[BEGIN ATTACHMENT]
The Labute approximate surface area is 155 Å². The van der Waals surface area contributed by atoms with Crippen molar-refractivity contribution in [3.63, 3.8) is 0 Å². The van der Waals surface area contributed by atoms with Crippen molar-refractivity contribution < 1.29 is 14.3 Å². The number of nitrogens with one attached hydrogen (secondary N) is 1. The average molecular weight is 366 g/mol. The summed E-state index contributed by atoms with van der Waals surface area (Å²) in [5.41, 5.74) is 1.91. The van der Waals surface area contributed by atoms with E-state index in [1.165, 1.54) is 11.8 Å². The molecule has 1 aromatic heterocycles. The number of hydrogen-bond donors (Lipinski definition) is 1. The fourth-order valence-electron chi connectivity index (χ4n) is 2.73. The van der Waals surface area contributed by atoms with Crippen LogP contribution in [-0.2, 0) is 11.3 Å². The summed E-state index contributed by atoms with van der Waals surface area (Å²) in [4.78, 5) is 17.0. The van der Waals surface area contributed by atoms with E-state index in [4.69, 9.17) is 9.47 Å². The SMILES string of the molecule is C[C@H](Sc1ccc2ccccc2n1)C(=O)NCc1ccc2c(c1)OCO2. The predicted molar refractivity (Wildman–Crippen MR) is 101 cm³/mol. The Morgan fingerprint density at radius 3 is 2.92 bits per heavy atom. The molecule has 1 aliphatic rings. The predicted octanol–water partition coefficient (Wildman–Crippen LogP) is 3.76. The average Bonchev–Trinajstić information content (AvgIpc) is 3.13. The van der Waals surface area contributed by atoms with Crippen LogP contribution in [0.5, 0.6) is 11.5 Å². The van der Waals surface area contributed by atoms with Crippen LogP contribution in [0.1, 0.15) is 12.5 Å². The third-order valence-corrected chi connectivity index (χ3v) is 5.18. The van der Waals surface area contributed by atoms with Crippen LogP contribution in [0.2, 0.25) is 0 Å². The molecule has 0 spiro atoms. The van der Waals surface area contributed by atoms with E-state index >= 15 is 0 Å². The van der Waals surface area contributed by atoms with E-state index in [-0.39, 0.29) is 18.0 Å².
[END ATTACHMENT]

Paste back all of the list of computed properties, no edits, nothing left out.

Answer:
The Labute approximate surface area is 155 Å². The van der Waals surface area contributed by atoms with Crippen molar-refractivity contribution in [3.63, 3.8) is 0 Å². The van der Waals surface area contributed by atoms with Crippen molar-refractivity contribution < 1.29 is 14.3 Å². The number of nitrogens with one attached hydrogen (secondary N) is 1. The average molecular weight is 366 g/mol. The summed E-state index contributed by atoms with van der Waals surface area (Å²) in [5.41, 5.74) is 1.91. The van der Waals surface area contributed by atoms with E-state index in [1.165, 1.54) is 11.8 Å². The molecule has 1 aromatic heterocycles. The number of hydrogen-bond donors (Lipinski definition) is 1. The fourth-order valence-electron chi connectivity index (χ4n) is 2.73. The van der Waals surface area contributed by atoms with Crippen LogP contribution in [-0.2, 0) is 11.3 Å². The summed E-state index contributed by atoms with van der Waals surface area (Å²) in [4.78, 5) is 17.0. The van der Waals surface area contributed by atoms with E-state index in [4.69, 9.17) is 9.47 Å². The SMILES string of the molecule is C[C@H](Sc1ccc2ccccc2n1)C(=O)NCc1ccc2c(c1)OCO2. The predicted molar refractivity (Wildman–Crippen MR) is 101 cm³/mol. The Morgan fingerprint density at radius 3 is 2.92 bits per heavy atom. The molecule has 1 aliphatic rings. The predicted octanol–water partition coefficient (Wildman–Crippen LogP) is 3.76. The average Bonchev–Trinajstić information content (AvgIpc) is 3.13. The van der Waals surface area contributed by atoms with Crippen LogP contribution in [0.5, 0.6) is 11.5 Å². The van der Waals surface area contributed by atoms with Crippen LogP contribution in [0.1, 0.15) is 12.5 Å². The third-order valence-corrected chi connectivity index (χ3v) is 5.18. The van der Waals surface area contributed by atoms with Crippen LogP contribution in [0.2, 0.25) is 0 Å². The molecule has 0 spiro atoms. The van der Waals surface area contributed by atoms with E-state index >= 15 is 0 Å². The van der Waals surface area contributed by atoms with E-state index in [-0.39, 0.29) is 18.0 Å².